What About Water Births?Do you know someone who has given birth in water?  Odds are if you don’t, you will in the near future.  Water births have become increasingly popular over the past two decades.  Although more warmly embraced in the homebirth and birthing center communities, an increasing number of hospitals are beginning to offer water births as an option along with certified OBs to assist women.

The Basics of Water Births
Water births take place in a portable “bath”: think of a toddler splashing pool, just adult-sized.  Some birthing centers and hospitals may have a permanent water-birthing pool, but inflatable pools are much more common.  Water is typically heated to around 95 degrees Fahrenheit, and should be consistently monitored to ensure it doesn’t increase in temperature beyond 101 degrees.  Because of the warm environment, laboring mothers should have plenty of water to drink and even a mister on-hand to provide some cooling relief.

Risks of Water Births
The main risk of water births stems from an improperly cleaned bath.  Although unlikely, there have been reported cases of infection transmitted by poorly sanitized water baths.

Advantages of Water Births
Supporters of water birth believe that birthing in warm water provides many benefits to both the mother and baby.  “Waterbirths: A Comparative Study” found that only 12.8% of women who gave birth in the water needed an episiotomy, compared to the 27.7% who used a Maia-birthing stool and 35.4% who gave birth on a bed.  Consequently, women who gave birth on a bed also had the worst lacerations.  This study also found that mothers lost less blood when delivering in the water and requested fewer painkillers.  For a thorough list of water birth research, click here.  When prepared properly and guided by an experienced professional, water births are extremely safe.  Let’s take a look at some of the facts surrounding water births.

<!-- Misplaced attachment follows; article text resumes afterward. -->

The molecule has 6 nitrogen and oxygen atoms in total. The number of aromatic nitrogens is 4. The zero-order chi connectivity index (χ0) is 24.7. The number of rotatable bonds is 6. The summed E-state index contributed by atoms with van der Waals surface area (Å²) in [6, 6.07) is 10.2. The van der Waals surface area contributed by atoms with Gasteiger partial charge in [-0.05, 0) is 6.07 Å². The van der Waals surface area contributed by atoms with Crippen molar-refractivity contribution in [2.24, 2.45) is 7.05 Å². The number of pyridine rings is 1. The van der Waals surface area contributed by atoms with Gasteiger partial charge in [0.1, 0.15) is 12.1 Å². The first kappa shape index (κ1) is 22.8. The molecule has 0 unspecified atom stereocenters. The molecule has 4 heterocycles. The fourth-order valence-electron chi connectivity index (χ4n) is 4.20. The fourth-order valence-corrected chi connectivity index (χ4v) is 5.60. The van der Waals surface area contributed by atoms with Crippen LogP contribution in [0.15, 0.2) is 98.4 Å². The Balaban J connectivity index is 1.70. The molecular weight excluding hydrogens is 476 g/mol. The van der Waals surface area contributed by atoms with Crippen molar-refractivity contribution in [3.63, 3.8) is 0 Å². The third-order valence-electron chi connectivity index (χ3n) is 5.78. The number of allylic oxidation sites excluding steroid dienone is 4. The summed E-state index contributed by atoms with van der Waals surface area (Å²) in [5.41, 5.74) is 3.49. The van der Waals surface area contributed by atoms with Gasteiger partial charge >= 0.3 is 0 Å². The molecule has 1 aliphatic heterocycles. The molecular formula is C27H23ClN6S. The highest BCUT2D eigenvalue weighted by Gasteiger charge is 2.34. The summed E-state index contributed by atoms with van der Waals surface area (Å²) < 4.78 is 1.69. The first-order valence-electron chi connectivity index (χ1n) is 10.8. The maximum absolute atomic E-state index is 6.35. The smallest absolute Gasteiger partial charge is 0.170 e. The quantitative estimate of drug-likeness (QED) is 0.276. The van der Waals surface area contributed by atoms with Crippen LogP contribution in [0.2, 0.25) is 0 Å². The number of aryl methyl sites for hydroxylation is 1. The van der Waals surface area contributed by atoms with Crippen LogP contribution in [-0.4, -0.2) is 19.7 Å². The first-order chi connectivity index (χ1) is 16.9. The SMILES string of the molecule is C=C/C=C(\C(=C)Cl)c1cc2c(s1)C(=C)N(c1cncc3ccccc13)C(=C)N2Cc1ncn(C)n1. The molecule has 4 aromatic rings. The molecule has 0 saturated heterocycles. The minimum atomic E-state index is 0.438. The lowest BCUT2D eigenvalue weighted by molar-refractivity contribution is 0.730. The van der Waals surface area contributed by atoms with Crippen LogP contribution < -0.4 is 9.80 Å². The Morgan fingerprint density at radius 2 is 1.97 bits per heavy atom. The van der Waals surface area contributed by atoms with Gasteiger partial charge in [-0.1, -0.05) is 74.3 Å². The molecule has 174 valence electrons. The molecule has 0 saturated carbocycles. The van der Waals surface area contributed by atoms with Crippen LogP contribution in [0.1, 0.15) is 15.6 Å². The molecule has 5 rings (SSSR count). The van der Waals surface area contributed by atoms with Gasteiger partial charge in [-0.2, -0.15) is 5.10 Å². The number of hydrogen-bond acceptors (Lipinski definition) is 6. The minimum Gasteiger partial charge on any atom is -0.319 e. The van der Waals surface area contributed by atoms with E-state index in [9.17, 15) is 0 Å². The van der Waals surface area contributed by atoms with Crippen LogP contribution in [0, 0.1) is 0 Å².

• Water creates buoyancy, which allows reduces stress the body feels throughout labor
  • Warm water can reduce blood pressure
  • Warm water may reduce the intensity of contractions
  • Warm water has an analgesic effect—it enhances feelings of relaxation
  • Reduces the likelihood of episiotomies and/or perineal damage
  • Provides a gentler entrance into the world for your little one

Important Notes
Many insurance companies will not cover water births, although some do cover rental equipment if you plan to give birth at home.  If you’re considering a water birth, call your insurance company to see what your policy covers, just so you have all the facts available!

According to Waterbirth International, a laboring woman should wait to enter a birthing pool until she is at least 5 centimeters dilated and has established a regular contraction pattern.  Entering pool too early may slow or stall labor as the body becomes too relaxed; however, every woman’s body is different and an experienced professional should be able to guide a woman at the proper time to begin a water birth. If you’re curious about others’ personal stories, head on over to Waterbirthinfo.com, where they have over 50 stories and counting!